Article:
- Mark 82 bomb
Mark 82 General Purpose (GP) Bomb
Mk 82 bomb as displayed on USAF website.
Type Low-drag general purpose bomb Place of origin United States Unit cost $268.50 (in 2000) Specifications Weight 500 pounds (227 kg) Length 87.4 inches (2,220 mm) Diameter 10.75 inches (273 mm) Filling Tritonal, Minol or H6 Filling weight 192 pounds (87 kg)
Development and deployment
With a nominal weight of 500 lb (227 kg), it is the smallest of those bombs in current service, and one of the most common air-dropped weapons in the world. Although the Mk 82's nominal weight is 500 lb (227 kg), its actual weight varies considerably depending on its configuration, from 510 lb (232 kg) to 570 lb (259 kg). It is a streamlined steel casing containing 192 lb (89 kg) of Tritonal high explosive. The Mk 82 is offered with a variety of fin kits, fuzes, and retarders for different purposes.
The Mk 82 is the warhead for the GBU-12 laser-guided bombs and for the GBU-38 JDAM.
The Mk 82 is currently undergoing a minor redesign to allow it to meet the insensitive munitions requirements set by Congress.
According to a test report conducted by the United States Navy's Weapon System Explosives Safety Review Board (WSESRB) established in the wake of the tragic 1967 USS Forrestal fire, the cooking off time for a Mk 82 is approximately 2 minutes 30 seconds.
More than 4,500 GBU-12/Mk 82 laser guided bombs were dropped on Iraq during the Persian Gulf War.
In low-level bombing, it is easy for the delivering aircraft to sustain damage from the blast and fragmentation effects of its own munitions because the aircraft and ordnance arrive at the target at the same time. To combat this, the standard Mk-82 General Purpose bomb can be fitted with a special high-drag tail fin unit. In this configuration, it is referred to as the Mk-82 Snakeye.
The tail unit has 4 folded fins which spring open into a cruciform shape when the bomb is released. The fins increase the drag of the bomb, slowing its forward progress and allowing the delivery aircraft to safely pass over the target before the bomb explodes.
- BLU-111/B – Mk 82 loaded with PBXN-109 (vs H-6); item weighs 480 lbs. PBXN-109 is a less sensitive explosive filler. The BLU-111/B also is the warhead of the A-1 version of the Joint Stand-Off Weapon JSOW.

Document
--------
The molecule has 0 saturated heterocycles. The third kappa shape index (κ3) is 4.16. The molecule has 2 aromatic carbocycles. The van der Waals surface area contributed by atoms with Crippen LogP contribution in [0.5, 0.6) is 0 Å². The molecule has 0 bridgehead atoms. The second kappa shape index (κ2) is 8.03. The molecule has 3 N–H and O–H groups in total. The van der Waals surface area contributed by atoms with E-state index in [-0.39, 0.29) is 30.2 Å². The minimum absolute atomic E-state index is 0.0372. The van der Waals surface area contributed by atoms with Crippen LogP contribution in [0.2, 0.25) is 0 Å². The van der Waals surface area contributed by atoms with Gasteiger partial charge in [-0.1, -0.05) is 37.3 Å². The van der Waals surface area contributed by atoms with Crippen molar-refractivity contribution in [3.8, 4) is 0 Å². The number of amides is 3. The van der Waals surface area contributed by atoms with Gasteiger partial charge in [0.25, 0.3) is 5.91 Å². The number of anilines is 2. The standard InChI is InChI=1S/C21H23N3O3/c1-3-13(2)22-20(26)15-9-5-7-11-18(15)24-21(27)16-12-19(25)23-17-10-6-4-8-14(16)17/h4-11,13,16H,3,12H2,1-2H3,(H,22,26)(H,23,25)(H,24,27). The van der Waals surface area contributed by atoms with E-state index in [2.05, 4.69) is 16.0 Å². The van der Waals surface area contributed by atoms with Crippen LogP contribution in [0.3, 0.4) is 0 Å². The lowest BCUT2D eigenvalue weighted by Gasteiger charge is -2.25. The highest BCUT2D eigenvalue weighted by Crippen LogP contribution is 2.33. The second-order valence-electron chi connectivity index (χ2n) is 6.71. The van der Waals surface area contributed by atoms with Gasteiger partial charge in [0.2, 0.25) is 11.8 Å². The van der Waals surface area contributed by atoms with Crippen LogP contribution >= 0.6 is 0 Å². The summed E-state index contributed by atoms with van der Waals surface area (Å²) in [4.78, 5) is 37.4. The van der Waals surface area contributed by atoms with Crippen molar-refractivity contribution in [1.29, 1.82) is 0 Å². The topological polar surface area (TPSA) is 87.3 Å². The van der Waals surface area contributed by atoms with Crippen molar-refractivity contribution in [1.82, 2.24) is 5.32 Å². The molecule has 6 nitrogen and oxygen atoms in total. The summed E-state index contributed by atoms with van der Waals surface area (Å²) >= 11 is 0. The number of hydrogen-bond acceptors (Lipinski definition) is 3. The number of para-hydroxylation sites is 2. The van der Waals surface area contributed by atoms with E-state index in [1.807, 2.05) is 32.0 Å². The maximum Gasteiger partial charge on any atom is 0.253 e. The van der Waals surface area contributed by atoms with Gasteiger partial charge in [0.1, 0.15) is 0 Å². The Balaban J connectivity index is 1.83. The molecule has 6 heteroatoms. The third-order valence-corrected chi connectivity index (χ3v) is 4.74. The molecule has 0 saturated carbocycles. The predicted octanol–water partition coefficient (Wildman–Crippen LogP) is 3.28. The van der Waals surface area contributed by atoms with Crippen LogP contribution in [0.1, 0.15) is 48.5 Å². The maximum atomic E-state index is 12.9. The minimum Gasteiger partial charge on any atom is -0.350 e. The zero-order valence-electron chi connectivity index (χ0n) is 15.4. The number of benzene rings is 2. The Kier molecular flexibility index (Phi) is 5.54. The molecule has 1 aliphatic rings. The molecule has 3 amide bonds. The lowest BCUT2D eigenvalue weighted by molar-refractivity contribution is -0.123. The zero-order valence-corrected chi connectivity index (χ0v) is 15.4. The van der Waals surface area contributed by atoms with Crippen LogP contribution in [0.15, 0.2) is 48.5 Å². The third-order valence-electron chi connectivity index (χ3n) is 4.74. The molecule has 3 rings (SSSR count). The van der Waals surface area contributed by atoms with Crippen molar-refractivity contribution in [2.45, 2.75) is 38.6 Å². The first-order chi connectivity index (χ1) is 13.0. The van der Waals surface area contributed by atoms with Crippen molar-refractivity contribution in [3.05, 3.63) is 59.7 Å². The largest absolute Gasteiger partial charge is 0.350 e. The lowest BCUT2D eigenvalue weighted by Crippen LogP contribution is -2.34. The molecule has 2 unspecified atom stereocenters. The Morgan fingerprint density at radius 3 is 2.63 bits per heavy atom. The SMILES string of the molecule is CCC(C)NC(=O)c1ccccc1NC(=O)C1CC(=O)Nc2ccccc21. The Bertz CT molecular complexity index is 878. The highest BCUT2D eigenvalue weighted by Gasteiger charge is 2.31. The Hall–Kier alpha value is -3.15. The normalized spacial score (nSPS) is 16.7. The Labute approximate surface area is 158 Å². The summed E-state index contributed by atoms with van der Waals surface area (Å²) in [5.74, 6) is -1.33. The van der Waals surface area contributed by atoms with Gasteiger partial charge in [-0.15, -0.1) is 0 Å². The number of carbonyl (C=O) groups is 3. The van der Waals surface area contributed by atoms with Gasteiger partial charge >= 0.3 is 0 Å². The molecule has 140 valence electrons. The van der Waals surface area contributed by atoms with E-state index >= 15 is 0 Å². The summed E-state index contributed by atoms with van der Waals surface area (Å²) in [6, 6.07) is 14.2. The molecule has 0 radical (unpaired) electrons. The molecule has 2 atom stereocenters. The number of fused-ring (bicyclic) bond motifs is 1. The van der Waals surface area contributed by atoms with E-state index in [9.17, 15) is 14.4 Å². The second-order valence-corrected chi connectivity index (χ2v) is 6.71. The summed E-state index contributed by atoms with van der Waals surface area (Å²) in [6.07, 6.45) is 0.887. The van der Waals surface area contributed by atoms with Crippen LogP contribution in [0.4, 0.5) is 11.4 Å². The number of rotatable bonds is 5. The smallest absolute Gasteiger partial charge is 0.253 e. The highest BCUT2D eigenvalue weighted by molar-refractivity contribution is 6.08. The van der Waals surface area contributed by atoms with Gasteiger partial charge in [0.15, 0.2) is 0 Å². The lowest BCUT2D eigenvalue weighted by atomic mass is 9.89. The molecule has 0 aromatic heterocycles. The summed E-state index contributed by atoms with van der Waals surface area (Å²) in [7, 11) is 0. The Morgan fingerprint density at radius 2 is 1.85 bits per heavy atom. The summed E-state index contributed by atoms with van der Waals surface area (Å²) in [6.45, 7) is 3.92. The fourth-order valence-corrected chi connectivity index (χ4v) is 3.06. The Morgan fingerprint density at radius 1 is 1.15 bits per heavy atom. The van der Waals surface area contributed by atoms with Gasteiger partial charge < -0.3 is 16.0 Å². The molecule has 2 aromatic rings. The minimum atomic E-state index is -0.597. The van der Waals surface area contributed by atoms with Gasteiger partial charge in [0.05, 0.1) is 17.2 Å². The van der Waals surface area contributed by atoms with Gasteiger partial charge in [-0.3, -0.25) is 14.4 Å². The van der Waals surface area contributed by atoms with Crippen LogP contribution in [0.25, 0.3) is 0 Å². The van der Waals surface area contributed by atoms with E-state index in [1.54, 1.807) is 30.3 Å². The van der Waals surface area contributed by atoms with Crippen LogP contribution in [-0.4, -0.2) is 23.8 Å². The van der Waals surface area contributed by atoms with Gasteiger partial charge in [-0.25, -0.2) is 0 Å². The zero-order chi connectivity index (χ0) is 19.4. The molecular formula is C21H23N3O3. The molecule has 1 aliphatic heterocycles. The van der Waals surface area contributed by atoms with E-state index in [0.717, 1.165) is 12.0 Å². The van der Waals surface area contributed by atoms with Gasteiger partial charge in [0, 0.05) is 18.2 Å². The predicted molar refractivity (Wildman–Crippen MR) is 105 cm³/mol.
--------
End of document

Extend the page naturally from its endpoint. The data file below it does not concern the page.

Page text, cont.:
- BLU-111A/B – Used by the U.S. Navy, this is the BLU-111/B with a thermal-protective coating added to reduce cook-off in (fuel-related) fires.
- BLU-126/B – Designed following a U.S. Navy request to lower collateral damage in air strikes. Delivery of this type will start no later than March 2007. Also known as the Low Collateral Damage Bomb (LCDB), it is a BLU-111 with a smaller explosive charge. Non-explosive filler is added to retain the weight of the BLU-111 so as to give it the same trajectory when dropped.
- Mark 81 bomb
- Mark 83 bomb
- Mark 84 bomb
- Paveway IV
- Status of Mk-82 bombs flown by Captain Craig Button
- ^ "Mk82 General Purpose Bomb". Federation of American Scientists. http://www.fas.org/man/dod-101/sys/dumb/mk82.htm.
- ^ Friedman, Norman (1997). The Naval Institute guide to world naval weapons systems, 1997-1998. Naval Institute Press. p. 249. ISBN 9781557502681. http://books.google.com/books?id=l-DzknmTgDUC&pg=PA249.
- ^ "Bombs and components". www.ordnance.org/gpb.htm. http://www.ordnance.org/gpb.htm.
- ^ "China Lake, Naval Warfare Center". www.chinalakealumni.org. http://www.chinalakealumni.org/Glossary.htm.
- ^ a b "BLU-111/B". Federation of American Scientists. http://www.fas.org/man/dod-101/sys/dumb/blu-111.htm.
- ^ "Equipment Listing". www.designation-systems.net. http://www.designation-systems.net/usmilav/asetds/u-b.html#_BLU.
- ^ Little Bang – p.38, Aviation Week & Space Technology-January 29, 2007
- ^ Jenkins, Dennis R. B-1 Lancer, The Most Complicated Warplane Ever Developed, p. 159. New York: McGraw-Hill, 1999. ISBN 0-07-134694-5.
Lists relating to aviation General Military Accidents/incidents Records
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